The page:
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By John Helmer, Moscow

Alisher Usmanov’s enthusiasm for the earnings in the bush has always been more infectious than his success in getting his hand on the bird.

Maybe this metaphor needs to be rewritten — the bird, which London market has been giving Usmanov’s metal and mining group Metalloinvest for more than three years now, may have started flying with the successful IPO of Mail.ru (formerly Digital Sky Technologies) the internet media and portal company, which was launched on the London Stock Exchange last November. In that sale, 17% of the company’s shares were sold as global depositary receipts, raising $912 million, and valuing the company at $5 billion. At the IPO fixing price, the ratio of Mail.ru’s attributed enterprise value to its audited earnings (Ebitda) was a sky-high 47 to 55. In the speculative internet corporate universe, only Chinese companies were valued at this multiple.

Usmanov has convinced the Russian media to think of the Mail.ru share sale as a test of his own marketability. That’s because he owns a minority stake of 26.9% in Mail.ru. Bigger than he is in the company is the South African media group, Naspers, with a 30.8% stake. The portal’s founder Yury Milner took cash in selling down much of his shareholding in the IPO, but he retains 11.8%, along with operating control with the group’s managers. Another 8.3% is owned by Tencent Holdings, a China-based internet investment group and the third largest internet service provider in the world (after Google and Amazon). Rounding out the shareholder roster for Mail.ru 1% comprises other private shareholders; and 21.2% is now the free float of shares trading publicly.

Last November’s takeoff on the London market, it was interpreted by brokerages and fund managers at the time, was due in large measure to Goldman Sachs’s role in promoting upward valuations of Facebook, which has still to be publicly listed. Mail.ru owns 2.4% of Facebook, and stakes in other US internet media sites, Groupon, Zynga., and Mamba. Hyping internet asset valuations has a well-known bubble dynamic – what pops up also pops out. When skepticism set in on the valuation of the Goldman forecasts and the Russian assets in January, Mail.ru lost most of its gain since the IPO. It is now trading at roughly the same share price it achieved the day after the IPO:

Usmanov’s contribution to the rise and retreat of Mail.ru appears to have been negligible. But he owns a much bigger stake — 50% — of Metalloinvest, a big iron-ore miner and small steelmaker in Russia and the United Arab Emirates. However, he has been unable to sell its shares publicly for several years now. His reputation in the London and US markets has been complicated by disclosures in long-running US litigation over an Arkhangelsk diamond mining asset he and a partner allegedly pinched. Usmanov denies all wrongdoing, and the case continues to wind its way through the Colorado state courts – without Usmanov as a named defendant.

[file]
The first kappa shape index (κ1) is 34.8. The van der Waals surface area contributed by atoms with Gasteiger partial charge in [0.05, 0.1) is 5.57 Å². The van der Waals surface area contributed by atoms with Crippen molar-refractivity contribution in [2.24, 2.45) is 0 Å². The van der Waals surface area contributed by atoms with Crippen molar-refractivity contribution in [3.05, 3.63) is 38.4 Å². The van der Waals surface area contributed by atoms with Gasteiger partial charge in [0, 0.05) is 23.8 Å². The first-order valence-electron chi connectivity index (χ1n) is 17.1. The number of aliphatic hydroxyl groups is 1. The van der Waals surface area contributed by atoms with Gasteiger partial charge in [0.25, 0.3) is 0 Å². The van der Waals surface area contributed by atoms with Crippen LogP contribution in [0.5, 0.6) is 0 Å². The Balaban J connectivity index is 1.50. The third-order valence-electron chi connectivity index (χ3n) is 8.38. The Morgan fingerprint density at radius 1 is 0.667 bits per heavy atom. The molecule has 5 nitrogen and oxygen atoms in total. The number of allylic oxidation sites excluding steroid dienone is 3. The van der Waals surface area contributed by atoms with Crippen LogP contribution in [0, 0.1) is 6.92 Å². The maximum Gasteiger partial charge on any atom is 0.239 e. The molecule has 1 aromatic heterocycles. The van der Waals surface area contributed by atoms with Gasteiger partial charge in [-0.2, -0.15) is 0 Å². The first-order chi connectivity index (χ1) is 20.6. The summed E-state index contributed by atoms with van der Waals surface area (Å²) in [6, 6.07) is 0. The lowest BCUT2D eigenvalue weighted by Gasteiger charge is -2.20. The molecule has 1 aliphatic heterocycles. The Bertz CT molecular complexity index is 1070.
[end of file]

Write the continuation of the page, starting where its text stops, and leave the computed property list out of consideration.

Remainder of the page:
This week, in case the London market hadn’t had enough of over-priced, oligarch-driven cash grabs in the past fortnight, Usmanov’s agents invited Reuters to repeat something which he had already unveiled last December. That is the plan to sell shares on the London Stock Exchange of a small television company Usmanov owns called UTV-Media.

Reuters didn’t refer to Usmanov in its report of yesterday: “Russian media holding UTV-Media, is looking to place its shares in London this year in order to raise up to $250 million, a source familiar with the company’s plans told Reuters on Tuesday. A second source confirmed that the company is mulling an initial public offering (IPO) this year. ‘The market is very volatile, but the company has been thinking about an IPO for some time,’ a source said. He said the IPO is unlikely to take place before autumn.” A day earlier, though, Reuters claimed that Mail.ru was “his [Usmanov’s] Internet firm.”

The Reuters news is old hat. Identical London IPO plans were reported for UTV-Media in December by Prime-Tass, RBK, and Gazeta.ru. These reports were more or less the same in claiming a valuation of UTV-Media of $350 million to $450 million, and an IPO sale of 30% to 40%, for a target cash raising of $105 million to $160 million. Because of the small size, the listing target was reported to be the Alternative Investment Market (AIM) of the LSE. The reports this week demonstrate valuation creep. According to a brief report by a Moscow newspaper, and also the Reuters report, the new target for UTV-Media is a raising from the IPO of $200 million to $250 million.

How U or non-U UTV-Media will prove to be depends on what the group has to say in its prospectus about Usmanov, who owns 50% of the company. Created last July when Usmanov’s wholly owned AP Media merged with Media 1, owned by Ivan Tavrin (right), the company is at the threshold for investor acceptance which has proved insurmountable for Metalloinvest so far.

UTV-Media has yet to release audited financial results. Together, Usmanov’s assets MuzTV and 7TV appear to have taken in Rb2.6 billion in sales and advertising revenues in 2009, which was not a good year, and so, along with Tavrin’s assets — 30 regional television stations – the group should be demonstrating revenues in 2010 of at least $100 million.

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